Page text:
The standards for conventional oil are so stringent that as long as you are using the correct grade of oil, as long as it has the "starburst label," you can't go wrong with buying the least expensive brand you can find. I have never yet used synthetic oil, and I have never had an engine-wear related engine issue. The only reason I would switch to a synthetic, if the price was reasonable, would be to get 0W30, which is optionally called for in the Lexus. Even so, I suspect the fuel savings would not cover the additional cost.

    I change the oil at least 6 times a year. I'm not saving $30, I'm saving $90. As they say, "Pretty soon you're talking about real money." I haven't seen where the additional cost of synthetic is justified, and until I do, I'm sticking to buying the cheapest conventional oil (using the correct specified grade, and with the starburst label, of course), and a 5000-mile interval. 3000 miles is fine if you feel you must, but too much work for me, for negligible benefit.
    Michael
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    Other vehicles:
    2008 Lexus RX400h (Dark Gray), 98K mi; 2005 Hyundai Elantra GT (Blue), 75K mi

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    I have a HUGE stash of Synthetic oil....most of which, when accounting for the extended drains I use, comes out to be cheaper than using "Dino Drippings". <--- catchy phrase, that.

    BTW the upfront cost was reasonable due to promotions. EG, I bought several jugs of Mobil 1 when they offered $10/off on 5 qts (about half price).

    I just recently bought Valvoline synthetic for $50 off a case of six (I ended up paying like 50 cents a bottle). Quaker state had a rebate last winter, too.

    I just can't help myself...
    Atwell "Buff" Haines
    Northern NJ
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    Quote Originally Posted by sheldon! View Post
    The Pop Mechanics article contained this little gem of knowledge:

    "And unburned fuel, partially burned hydrocarbons, atmospheric dirt, metal wear particles and blowby carbon particles will build up just as fast in a synthetic-lubricated engine as in one laved in petroleum-based oil. The only way to remove this stuff is to drain and replace the oil."
    Utter and complete nonsense! The Popular Mechanics article is wrong on so many levels it's almost difficult to know where to start.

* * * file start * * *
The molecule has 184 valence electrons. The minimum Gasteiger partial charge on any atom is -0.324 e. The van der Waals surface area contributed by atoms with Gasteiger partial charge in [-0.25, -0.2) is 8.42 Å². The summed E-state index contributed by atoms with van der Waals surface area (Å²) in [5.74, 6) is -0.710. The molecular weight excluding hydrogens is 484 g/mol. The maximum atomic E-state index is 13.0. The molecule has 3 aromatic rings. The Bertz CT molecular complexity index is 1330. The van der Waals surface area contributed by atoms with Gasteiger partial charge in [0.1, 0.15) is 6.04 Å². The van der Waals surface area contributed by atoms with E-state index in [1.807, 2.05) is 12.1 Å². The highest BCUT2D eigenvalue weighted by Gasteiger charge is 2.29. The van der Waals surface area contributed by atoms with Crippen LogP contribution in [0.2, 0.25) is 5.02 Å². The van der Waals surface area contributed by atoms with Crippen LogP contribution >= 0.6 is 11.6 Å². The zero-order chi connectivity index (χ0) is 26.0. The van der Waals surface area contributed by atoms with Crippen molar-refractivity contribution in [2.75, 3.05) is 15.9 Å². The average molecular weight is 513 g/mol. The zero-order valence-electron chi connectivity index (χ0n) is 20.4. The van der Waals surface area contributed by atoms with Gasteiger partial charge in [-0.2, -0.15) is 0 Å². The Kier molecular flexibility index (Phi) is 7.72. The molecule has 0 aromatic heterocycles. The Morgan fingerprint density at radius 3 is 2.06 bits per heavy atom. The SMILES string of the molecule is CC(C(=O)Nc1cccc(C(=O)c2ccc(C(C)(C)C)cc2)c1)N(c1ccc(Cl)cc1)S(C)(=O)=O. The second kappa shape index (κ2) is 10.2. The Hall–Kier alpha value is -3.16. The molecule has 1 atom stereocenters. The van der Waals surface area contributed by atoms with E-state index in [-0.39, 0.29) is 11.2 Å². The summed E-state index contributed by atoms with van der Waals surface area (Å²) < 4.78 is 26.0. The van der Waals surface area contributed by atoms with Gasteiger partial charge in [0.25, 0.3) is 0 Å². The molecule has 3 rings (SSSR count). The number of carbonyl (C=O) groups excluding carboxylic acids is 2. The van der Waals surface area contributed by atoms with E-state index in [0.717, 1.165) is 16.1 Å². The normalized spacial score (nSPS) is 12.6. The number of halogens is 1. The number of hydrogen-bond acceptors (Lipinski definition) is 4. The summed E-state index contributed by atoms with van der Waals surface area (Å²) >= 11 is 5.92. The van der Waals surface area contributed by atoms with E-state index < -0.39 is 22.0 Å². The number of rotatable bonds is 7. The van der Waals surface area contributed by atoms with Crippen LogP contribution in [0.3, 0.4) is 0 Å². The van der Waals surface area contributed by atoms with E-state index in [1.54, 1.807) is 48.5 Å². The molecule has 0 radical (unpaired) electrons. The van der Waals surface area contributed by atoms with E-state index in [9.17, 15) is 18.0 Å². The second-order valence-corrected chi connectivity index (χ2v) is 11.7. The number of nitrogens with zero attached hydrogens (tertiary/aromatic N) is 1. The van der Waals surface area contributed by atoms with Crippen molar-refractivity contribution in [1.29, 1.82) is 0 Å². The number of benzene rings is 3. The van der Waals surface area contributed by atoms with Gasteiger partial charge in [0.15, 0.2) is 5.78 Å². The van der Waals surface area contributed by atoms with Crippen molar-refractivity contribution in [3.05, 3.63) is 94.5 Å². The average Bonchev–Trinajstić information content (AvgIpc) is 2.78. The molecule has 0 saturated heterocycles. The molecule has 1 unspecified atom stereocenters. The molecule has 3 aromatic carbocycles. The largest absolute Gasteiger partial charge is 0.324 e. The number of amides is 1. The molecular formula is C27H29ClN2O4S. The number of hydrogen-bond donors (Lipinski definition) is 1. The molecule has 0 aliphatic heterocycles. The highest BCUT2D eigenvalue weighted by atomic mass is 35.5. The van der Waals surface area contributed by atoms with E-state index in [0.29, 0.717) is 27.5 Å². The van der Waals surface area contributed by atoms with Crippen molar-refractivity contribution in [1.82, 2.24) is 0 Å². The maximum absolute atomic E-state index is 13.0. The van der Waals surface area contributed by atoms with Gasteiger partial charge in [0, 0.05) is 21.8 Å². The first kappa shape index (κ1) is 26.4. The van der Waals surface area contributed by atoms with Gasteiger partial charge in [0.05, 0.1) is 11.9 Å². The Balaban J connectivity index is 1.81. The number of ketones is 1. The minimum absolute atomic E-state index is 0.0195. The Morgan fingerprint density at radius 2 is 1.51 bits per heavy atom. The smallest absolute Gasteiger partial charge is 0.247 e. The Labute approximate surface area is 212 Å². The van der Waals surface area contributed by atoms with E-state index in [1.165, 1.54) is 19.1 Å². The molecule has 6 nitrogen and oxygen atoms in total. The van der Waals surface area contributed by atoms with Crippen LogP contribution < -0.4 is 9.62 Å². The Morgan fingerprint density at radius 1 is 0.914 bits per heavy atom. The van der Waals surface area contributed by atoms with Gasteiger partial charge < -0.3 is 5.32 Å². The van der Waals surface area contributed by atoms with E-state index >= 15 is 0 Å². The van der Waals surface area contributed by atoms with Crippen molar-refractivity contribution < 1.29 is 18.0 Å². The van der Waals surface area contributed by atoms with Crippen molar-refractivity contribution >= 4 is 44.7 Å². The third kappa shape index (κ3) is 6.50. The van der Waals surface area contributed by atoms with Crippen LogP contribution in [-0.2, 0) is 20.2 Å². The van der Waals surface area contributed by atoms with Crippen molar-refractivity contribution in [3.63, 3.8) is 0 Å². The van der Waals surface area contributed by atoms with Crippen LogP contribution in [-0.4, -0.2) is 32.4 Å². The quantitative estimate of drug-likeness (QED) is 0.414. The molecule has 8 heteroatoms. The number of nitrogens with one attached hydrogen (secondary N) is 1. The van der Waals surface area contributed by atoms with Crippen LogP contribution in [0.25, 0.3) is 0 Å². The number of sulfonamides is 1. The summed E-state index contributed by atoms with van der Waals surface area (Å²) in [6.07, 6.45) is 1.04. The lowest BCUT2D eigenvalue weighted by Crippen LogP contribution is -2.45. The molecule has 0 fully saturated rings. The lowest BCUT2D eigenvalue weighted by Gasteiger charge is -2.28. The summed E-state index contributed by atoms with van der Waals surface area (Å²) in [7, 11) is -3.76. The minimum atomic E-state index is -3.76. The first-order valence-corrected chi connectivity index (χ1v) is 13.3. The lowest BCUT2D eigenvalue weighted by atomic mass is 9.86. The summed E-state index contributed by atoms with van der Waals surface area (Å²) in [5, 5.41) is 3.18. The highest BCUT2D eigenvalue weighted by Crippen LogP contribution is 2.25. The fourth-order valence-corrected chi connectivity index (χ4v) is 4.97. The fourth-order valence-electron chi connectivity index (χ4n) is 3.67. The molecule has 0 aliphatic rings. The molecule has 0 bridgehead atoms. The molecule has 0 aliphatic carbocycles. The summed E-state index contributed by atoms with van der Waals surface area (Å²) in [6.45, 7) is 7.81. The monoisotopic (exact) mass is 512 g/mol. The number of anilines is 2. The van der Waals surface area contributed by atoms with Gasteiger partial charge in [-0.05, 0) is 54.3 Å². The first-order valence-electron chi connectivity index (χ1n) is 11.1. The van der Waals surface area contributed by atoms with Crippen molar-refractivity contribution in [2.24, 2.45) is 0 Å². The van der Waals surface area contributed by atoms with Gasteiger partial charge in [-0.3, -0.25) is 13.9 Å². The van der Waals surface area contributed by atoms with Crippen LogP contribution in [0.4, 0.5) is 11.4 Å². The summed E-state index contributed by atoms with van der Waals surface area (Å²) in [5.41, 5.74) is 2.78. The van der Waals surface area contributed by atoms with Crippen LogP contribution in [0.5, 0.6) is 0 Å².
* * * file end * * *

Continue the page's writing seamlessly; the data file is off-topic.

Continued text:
• "Unburned fuel and partially burned hydrocarbons" -- The dumbest of the above; if your engine oil has a high concentration of unburned fuel, simply take the vehicle out for a road trip of twenty to thirty miles and presto-chango, the unburned fuel in the oil is long gone.
    • "Atmospheric dirt" -- Well, unless you live in the middle of a desert with a non-stop sand storm going on, this type of "dirt" will account for virtually nothing over the course of a ten to fifteen thousand mile OCI.
    • "Blow by carbon particles" -- Also pretty dumb in this era of extremely efficient fuel injected engines and unleaded fuel. Here again, after even fifteen thousand miles, the amount of blow by carbon saturation in the oil will be so low as to be completely irrelevant.
    • "...will build up just as fast in a synthetic-lubricated engine as in one laved in petrolium-based oil" -- Completely misses the point that given the relative purity of synthetic oil, even with plenty of extra additives for extended life, synthetic oil has a capacity to hold impurities and contaminates in suspension of two to three times that of conventional oil. Said another way, a high quality synthetic with seven to ten thousand miles on it will still be approximately as "clean" as brand new conventional oil (albeit darker).
    As for your accelerated consumption of synthetic oil, that's difficult to explain given that synthetic oil is, by definition, more stable and vaporization resistent. Was your engine leaking the oil?
    Sold: 1998 DGC Sport 3.8 (Final odo: 178,000 miles)
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    Shipo, can you be my voice!

    I service 4 of my own cars, and using synthetic and going to an 8K to 10K service interval, has really decreased the number of times I'm crawling on the ground. I've been doing this since the mid-80's, and now that I'm 65 I really appreciate the extended intervals.

  12. #10
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    Shipo,

    I was asking about the percentages of synthetic oil in a given "blended" product. The Pop Mechanics article was suggested reading in an answer from someone else, and I appreciated that effort to help.

    Generally, PM is a reliable source for many things.... not to mention debunking the whole of the 911 conspiracy claims, so my bet would usually be on them. Besides, their assertions fit my belief (learned from empirical observation with my own, non-leaking vehicle) that the major difference between synthetic and Dino Juice is price. Indeed, removing the price difference would only make them more equally beneficial to the consumer. Warranty requirements for most vehicles specify change intervals that usually don't differentiate between products. Dino or synthetic... you have to change them at the same scheduled mileages.

    I was looking for a cost benefit ratio from the "blended" products that would be more in my favor ... and it just doesn't seem to be there.

    From now on I'll take the huile over the hype. and save my ha'pence for other happiness.
    2002 T&C Ltd.
    White w/Gray 145,000+ miles
    1997 T&C Lxi
    Green w/Tan 225,000 before sold